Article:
The familiar four-o'clocks are all natives of America, but most of them had their original home in the sub-tropical and tropical portions of our continent. There is one, however, that is native to California, and various species made their way to the gardens even far to the north a century or more ago, and are now grown everywhere. The most striking peculiarity of the four-o'clocks is their tendency to combine different colors in the same flower in peculiar patterns. We have seen a great deal of color variation among flowers. We have seen numberless instances in which blossoms of the same species may be in one case red, in another pink, in a third yellow, and in a fourth white. We have seen also some instances of the mingling of different colors in the same flower, notably with some of the dahlias. But our attention has been called to no flower that mingles the colors in quite so anomalous a way as is characteristic with the four-o'clocks. For these blossoms, seemingly unable to decide between different colors, have hit upon a compromise of arranging the colors in definite stripes, which give the tubular corollas a very curious and characteristic appearance. In a lot of seedlings, supposedly of the same variety, the stripes may come in various widths of white, crimson, and yellow. Even when the seed is saved from a single plant, there will be great variation among the seedlings, in some the wide white stripes predominating, in others the crimson, and in yet others the yellow. Again, some of the flowers may come pure white, or yellow, or crimson, or pink, quite without stripes; or perhaps half of the blossoms on a given plant will be one color and half another. It is obvious that a plant showing such wide variation does not call for hybridization to stimulate variation. The mingling of hereditary strains is already sufficiently complex, and you will find quite sufficient occupation in attempting to sort out new races of a good color or combination of colors, and in fixing a dozen of them so that they will come reasonably true to type. If you succeed in accomplishing this, in the course of a few seasons, you will have performed an experiment that you will find full of interest, and your task will not have been carried out without giving you very suggestive sidelights on the problem of heredity. It is, in any event, a very curious anomaly that a plant should so have assorted its hereditary factors that they adopt this compromise. And your investigation, which endeavors to determine how accurately the tendency to striping is dependent on particular combinations of hereditary factors, will not only prove interesting, but may lead to valuable revelations. The entire problem of the study of heredity of color, notwithstanding the attention that has been given it, still bristles with unanswered questions. Your experiments with the old-fashioned four-o'clock may serve to give you answers to some of them. A somewhat simpler but perhaps no less interesting problem in color heredity may be taken up in connection with the equally familiar columbine. There are thirty or more species of the genus Aquilegia, or tribe of columbine, and examples of one or two of the more common ones are sure to be found in your garden. At least you can get seeds from which to grow them at any florist's. I have always been fond of the columbines because of their numerous species, and their wide range of color variation; also because of the curious shape of the flower and the tendency of the spurs to vary greatly in length, as well as in their tendency to open out in some cases, and in others to remain partially closed. There is, indeed, one old cultivated variety which has lost the spurs altogether. I made at one time some interesting experiments with this spurless kind of columbine, crossing it with many others, especially with one known as the coerulea, which has very large flowers of beautiful shades of blue. The hybrids of this spurless form with the other species produced beautiful large climatis-like flowers, some of them three or four inches in diameter. Perhaps the most interesting feature of the experiment was that the hybrids were entirely spurless. This shows that the condition of spurlessness, which is an anomaly presumably of recent origin, inasmuch as the spurs are a characteristic feature of the flowers of the wild columbines, acts as a dominant factor in heredity. This, of course, is what should be expected if it be true that the newly developed characteristics of a plant are dominant over the older ones. But the case of the columbines furnishes another interesting corroboration of this interpretation of Mendelian heredity. In the course of other experiments with the columbines numerous other species were brought into the combination through successive hybridizations, until my columbine colony carried the strains of more than a dozen recorded species. A most beautiful lot of hybrids resulted. Their various members revealed nearly all the colors of the rainbow. I introduced them to the trade as mixed varieties, as it did not seem to be worth while to fix the different types. On the contrary, the variety of blossoms seemed to be considered an advantage. But, in point of fact, even if it had been desired to fix the new types, it would have proved exceedingly difficult to do so. When you have two or more species of columbine in combination, the hereditary complications are comparable to those in the gourd family, to which we have had occasion to refer. It seems as if every member of a fraternity differs from all other members, and you cannot be at all sure as to what results you may attain by sowing seed from any individual plant. But these complications result in part from the fact that the different columbines are so easily crossed by the bees. This is a case where there is no difficulty in effecting hybridization; the difficulty is to prevent crosses that are not desired. If the plants are shielded from the visits of the bees, and careful hand pollenizing is effected, there is no great difficulty in combining the different forms in such a way as to get definite results, and the hybrid forms may be fixed by careful selective breeding. Of course, when you deal with a spurless form, if the individuals that you use are themselves hybrids of the first generation of a cross between a spurred and a spurless variety, their progeny, when they are crossed with a spurred variety, will be in effect second generation hybrids and only half of them will be spurless. But this, again, merely illustrates the familiar segregation of characters and the reappearance of the recessive trait -in this case the spurred condition-in a rather definite proportion of the second generation progeny. Another anomaly among the columbines that offers good opportunity for experimental tests is furnished by the double varieties. I used to notice that if you crossed a double and a single one, you are about as likely to get a double as a single. Here, again, it would appear that the double condition of corolla acts as a Mendelian dominant factor, and that the strains with which I worked were themselves mixed. All in all, then, the columbine offers most interesting possibilities for the experimenter who likes to test for himself the principles of heredity. In the matter of color, there is the widest variation, some of the familiar forms being blue, others red and yellow. The curious spurs that characterize the flower, and the fact that some varieties lack them, furnish tangible features that may be tested, and the single versus the double corolla constitutes a third feature that is also susceptible to definite observation and record. So the experimenter who will work with a small number, differing as to characteristics of color and spur and doubleness, has opportunity for watching the interplay of hereditary forces; observing the dominance of certain hereditary factors, and the recessiveness of their opposing factors; and finally the segregation of the different characters and their reassembling in new combinations in the second generation, that will test his knowledge of the principles of heredity to the utmost, and at the same time will give him definite ideas about the practicalities of plant development that will be at once interesting and valuable. Meantime the experimenter may introduce problems of far greater complexity if he so desires by mixing larger numbers of the plants somewhat at random, and allowing them to be cross-fertilized by the bees. In this way he may secure, as I have done in some experiments, columbines of the most wonderful variety. In some of the mixed hybrid colonies, the blending of hereditary factors was so complex that among ten thousand plants there would be perhaps not five hundred that could be classified as approximately identical with one another, or as conforming to a specific type. In other words, there would be perhaps nine thousand five hundred individual plants, each of which might be said to constitute a distinct variety. In the course of these experiments I made perhaps ten thousand careful hand pollenations between different specimens of these variant hybrids, and, needless to say, secured plants with exceptional blossoms of many kinds. A similar line of experiment is open to anyone who has the smallest plot of ground in which he can grow a few scores of columbines.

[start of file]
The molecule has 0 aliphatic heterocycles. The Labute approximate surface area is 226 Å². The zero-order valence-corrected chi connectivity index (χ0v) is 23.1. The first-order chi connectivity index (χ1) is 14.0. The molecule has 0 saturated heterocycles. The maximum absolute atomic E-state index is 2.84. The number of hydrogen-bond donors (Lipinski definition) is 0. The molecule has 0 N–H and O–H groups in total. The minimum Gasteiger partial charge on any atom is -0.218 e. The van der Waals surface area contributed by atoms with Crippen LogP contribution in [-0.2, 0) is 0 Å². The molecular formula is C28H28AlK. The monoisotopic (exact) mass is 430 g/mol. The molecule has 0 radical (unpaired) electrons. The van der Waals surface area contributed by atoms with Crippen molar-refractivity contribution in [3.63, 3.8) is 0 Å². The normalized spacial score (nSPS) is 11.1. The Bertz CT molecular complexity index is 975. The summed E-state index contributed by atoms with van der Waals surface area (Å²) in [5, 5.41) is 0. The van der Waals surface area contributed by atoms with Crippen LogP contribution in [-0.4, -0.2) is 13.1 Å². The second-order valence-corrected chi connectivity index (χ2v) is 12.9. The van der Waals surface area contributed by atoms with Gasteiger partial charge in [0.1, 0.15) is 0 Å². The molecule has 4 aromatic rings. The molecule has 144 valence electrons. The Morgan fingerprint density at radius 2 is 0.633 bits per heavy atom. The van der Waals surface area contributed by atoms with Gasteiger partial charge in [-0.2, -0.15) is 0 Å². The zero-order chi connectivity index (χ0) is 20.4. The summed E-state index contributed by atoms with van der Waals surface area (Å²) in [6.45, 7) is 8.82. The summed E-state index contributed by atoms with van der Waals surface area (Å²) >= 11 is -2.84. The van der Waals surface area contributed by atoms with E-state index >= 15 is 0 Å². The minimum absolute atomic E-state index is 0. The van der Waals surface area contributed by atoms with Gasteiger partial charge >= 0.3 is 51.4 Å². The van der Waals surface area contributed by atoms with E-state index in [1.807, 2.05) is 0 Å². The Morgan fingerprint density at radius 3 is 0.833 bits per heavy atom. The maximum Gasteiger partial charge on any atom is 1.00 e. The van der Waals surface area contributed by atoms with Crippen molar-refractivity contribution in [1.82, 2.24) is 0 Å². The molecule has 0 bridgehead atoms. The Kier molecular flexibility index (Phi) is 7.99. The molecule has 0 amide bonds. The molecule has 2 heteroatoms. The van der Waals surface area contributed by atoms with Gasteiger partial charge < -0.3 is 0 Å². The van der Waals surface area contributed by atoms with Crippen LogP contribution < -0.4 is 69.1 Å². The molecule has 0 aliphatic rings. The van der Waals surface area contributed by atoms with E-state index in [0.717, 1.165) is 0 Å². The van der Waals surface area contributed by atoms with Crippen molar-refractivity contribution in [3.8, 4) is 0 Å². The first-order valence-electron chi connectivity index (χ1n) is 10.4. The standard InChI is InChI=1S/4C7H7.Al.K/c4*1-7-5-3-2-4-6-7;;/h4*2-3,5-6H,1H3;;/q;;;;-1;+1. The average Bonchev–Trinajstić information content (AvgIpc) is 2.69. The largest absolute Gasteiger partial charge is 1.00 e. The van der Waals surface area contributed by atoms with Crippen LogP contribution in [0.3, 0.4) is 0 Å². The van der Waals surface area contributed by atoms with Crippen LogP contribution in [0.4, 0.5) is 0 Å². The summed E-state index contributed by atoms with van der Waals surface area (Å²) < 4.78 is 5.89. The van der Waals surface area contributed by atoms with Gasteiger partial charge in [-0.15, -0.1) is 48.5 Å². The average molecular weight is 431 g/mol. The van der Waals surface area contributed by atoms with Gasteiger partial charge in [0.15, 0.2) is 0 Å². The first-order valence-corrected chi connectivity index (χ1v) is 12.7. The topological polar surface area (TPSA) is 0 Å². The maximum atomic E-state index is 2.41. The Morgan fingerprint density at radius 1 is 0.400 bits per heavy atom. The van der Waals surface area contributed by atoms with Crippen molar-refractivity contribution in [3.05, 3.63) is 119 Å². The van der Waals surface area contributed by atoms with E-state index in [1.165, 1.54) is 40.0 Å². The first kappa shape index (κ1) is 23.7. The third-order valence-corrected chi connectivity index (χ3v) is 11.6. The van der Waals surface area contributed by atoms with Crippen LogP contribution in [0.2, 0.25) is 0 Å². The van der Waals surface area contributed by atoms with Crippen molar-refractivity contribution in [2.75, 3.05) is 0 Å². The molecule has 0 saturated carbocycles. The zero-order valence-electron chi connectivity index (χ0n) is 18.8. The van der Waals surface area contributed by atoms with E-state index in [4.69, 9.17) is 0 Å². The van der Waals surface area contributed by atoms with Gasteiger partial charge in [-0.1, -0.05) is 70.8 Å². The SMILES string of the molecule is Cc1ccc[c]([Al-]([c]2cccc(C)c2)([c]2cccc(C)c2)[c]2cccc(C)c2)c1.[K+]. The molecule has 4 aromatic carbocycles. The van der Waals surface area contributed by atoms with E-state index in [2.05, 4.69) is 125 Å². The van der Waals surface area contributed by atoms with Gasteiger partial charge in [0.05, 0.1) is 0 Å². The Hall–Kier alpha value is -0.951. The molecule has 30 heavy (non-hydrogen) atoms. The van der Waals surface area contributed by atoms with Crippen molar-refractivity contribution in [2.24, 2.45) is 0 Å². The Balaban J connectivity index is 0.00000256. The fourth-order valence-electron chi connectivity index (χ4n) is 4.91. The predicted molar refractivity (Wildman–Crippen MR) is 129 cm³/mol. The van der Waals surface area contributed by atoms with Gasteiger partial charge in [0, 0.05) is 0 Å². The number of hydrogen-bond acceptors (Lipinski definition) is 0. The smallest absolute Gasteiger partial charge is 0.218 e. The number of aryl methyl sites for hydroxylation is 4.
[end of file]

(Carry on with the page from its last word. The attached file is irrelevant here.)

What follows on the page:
If you were to seek experiments of a still simpler character, you might do well to consider the beautiful campanula, known familiarly as the bluebells of Scotland. These are hardy flowers, growing wild in great profusion, even far to the north. On a trip to Canada a good many years ago I was delighted to see great fields of companula as far north as Alberta. They are said to grow even in Siberia. So whatever the location of your garden, you will probably have no difficulty in raising bluebells. The plants, to be sure, are somewhat subject to the attacks of fungus pests and insects, but aside from this difficulty they are easily grown. It goes without saying that a flower that has become famous as the "bluebell" is generally blue in color. Yet it is by no means unusual to see specimens that are pure white. And it is this variation that gives opportunity for some simple experiments in cross-breeding. Nothing more is needed than to secure plants of the ordinary blue variety and others that bear white blossoms. The campanulas are easily crossed, and you will have opportunity to test the color variation in heredity in some of their simplest relations. There are, to be sure, many species of campanulas, and it is true that the garden varieties are likely to have been hybridized. I have, for example, raised seedlings from the white campanula, Rotundiflora, without securing any white ones. It will be necessary, therefore, for you to test your varieties by raising plants of uncrossed seeds at the same time that you are making the cross-pollenations. But this complication will only add interest to the experiment. The many tribes of coreopsis give opportunity for experiments of equal interest. These plants are cornposites, and in hybridizing them it will be necessary to use the method detailed in our story of the dahlia, washing away the pollen before applying pollen from the other flower. The different members of the family vary in color from deepest purplish crimson to light yellow and white. There are numerous species under cultivation, and there are wild ones growing as roadside weeds that are readily accessible. The variability of the different races makes them an interesting race with which to work. My own work with the tribe has included a good many species, the most important of which is the one known as the Coreopsis linceolita. The experiments look to the increase of the number of florets, as well as to the size of the flowers and abundant bearing. I also had in mind improving the form of the plant. There was no great difficulty in doubling the size of the flower, and in the course of four years, working with seed purchased in the common market, varieties were produced that were considered worthy of introduction, and that were distributed by several leading florists. The developed varieties had exceptional value because of the large size of the flowers and of the small center; also because of the long stems, making it a good flower for cutting. A fault of many of the annual varieties is that they have small, weak stems. As to all of these matters, the amateur can work by selection and by hybridizing. The wide range of color variation affords a ready guide in hybridizing experiments, and the ease and certainty with which the plants can be grown from seed adds greatly to their utility from the standpoint of the amateur.